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PEOPLE’S STRUGGLE Mentong Laurel IMF, etc.) siphoning trillions out and leaving the people impoverished, a plundered economy and a government bereft of resources. The bothersome mendicancy of the Filipinos and its government, was perfected since Edsa I for the resurgence of neo-colonial control by its traditional master – the U.S. which supports corrupt and inept political leadership (Amb. Thomas congratulated BS Aquino even before proclamation) performed with perfect ineptitude in the Yolanda crisis, allowing the “international community” to takeover all aspects of rescue and recovery to smother the last breath of national dignity and sovereignty. The petty Philippine “social media” joined in self-deprecating everything Filipino, contributing to CNN’s blog the insults damning all Filipinos as an incapable of changing their corrupt rulers. Bewildered Dependency pervades the Filipino mind, including its bewilderment on climate issues led by environmental groups controlled by Western interests and institutions. Remember W.H.O. peddling the 2009 Swine Flu panic for global Big Pharma’s multi-billions sales of vaccines; the panic was baseless. The IPCC, Intergovernmental Panel on Climate Change, is another, peddling a “consensus” on Anthropogenic (man-made) Global Warming (AGW) where there is none, while the global fi nancial institutions rake it in on “capand-trade” of carbon credits. Haiyan/Yolanda became the “strongest” typhoon to dramatize the Warsaw Climate Change Conference and further instill in Filipinos the false AGW theory. Meteorologist Dr. Ryan Maue at Weather BELL Analytics, LLC, Florida, formerly with Naval Research Laboratory, Twitted: “Over past 1,000 years, Philippines have been hit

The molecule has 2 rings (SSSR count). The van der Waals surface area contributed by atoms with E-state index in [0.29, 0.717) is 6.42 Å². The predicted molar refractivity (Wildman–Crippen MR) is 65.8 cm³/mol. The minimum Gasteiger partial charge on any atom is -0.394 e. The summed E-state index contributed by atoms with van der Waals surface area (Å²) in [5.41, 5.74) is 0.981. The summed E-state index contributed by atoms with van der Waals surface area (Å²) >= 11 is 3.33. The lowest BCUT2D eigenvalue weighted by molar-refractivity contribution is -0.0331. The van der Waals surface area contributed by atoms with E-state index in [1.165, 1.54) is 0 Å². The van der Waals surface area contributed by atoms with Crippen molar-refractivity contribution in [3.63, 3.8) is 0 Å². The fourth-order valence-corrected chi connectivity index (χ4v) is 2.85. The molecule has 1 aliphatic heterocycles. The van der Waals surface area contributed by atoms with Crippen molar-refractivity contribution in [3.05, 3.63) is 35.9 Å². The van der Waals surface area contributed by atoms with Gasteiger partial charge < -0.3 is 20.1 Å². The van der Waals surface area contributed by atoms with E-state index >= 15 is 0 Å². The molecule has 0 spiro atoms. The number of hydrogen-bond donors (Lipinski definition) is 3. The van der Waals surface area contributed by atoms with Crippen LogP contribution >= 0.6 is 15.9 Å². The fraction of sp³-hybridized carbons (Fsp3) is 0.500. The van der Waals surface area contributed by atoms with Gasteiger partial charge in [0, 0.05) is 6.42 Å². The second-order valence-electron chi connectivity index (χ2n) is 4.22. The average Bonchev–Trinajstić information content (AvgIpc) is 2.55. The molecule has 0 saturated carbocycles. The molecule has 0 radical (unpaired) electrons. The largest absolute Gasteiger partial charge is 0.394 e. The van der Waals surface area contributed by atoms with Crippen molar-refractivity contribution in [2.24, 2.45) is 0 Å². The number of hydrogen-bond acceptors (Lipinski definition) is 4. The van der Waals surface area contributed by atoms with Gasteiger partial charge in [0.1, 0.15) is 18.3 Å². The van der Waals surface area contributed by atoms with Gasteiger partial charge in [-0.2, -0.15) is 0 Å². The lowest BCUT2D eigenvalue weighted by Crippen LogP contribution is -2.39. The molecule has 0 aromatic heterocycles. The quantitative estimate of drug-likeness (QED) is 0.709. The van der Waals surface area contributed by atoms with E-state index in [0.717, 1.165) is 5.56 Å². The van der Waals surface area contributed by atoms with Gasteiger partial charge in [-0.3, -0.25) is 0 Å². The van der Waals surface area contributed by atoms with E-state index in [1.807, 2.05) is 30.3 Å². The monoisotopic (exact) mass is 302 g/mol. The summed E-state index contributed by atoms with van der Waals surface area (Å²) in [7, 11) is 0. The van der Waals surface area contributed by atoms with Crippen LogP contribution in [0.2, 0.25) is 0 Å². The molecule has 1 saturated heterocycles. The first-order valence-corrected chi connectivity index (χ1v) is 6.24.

by 10-20 thousand tropical cyclones. Don’t be so arrogant to believe Man caused Haiyan.” And demolishes claims that Typhoon Haiyan was ‘strongest storm ever with the “‘Fact: Haiyan is 58th Super Typhoon since 1950 to reach central pressure of 900 mb (1 millibar = 0.145 lbs. / sq. inch) or lower from historical records’ -- Maue: ‘50 of 58 Super Typhoons with pressure of 900 mb or lower occurred from 19501987 -- only 8 in past 25 years’” but Philippine media and crying Yeb Sano claims it is the strongest ever. Bewitched Bewitching PMSM, Phil. MainStream Media, serves Western propaganda and discounts China’s view, as in “US bombers enter China’s claimed air defense zone” highlighting U.S. spokesman Jen Psaki “This will raise regional tensions … “. ADIZes are not new, from Wiki: “An air defense command … was developed in 1950 … The Air Defense Identification Zone (ADIZ) is an area – in which the ready identification, location, and control of civil aircraft over land or water is required … under … North American Aerospace Defense Command (NORAD) … aircraft entering an ADIZ is required to radio its planned course…” Jets and missiles fly 60 km. per minute, crossing China’s ADIZ takes only 3 minutes. From Yomiuri Shimbun Nov. 27, 2013, “Countries such as Japan, the United States, South Korea and Taiwan have set their ADIZ in areas surrounding their airspace, asking aircraft that pass through the zones to give prior notice for the purpose of confi rming whether such aircraft pose a threat.” But as far as PMSM is concerned the Western interpretation of news is highlighted and China’s ADIZ is treated pejoratively. PMSM is also biased for dumbing down the pubic, like making boxers heroes (like Pacquiao) and quibbling over his tax tiff with government while scant priority is given to meager salaries of weather experts who are thus leaving the country in droves for high paying foreign jobs. Also, befuddled News touted the World Bank’s $ 500-M loan for Yolanda Turn to page 11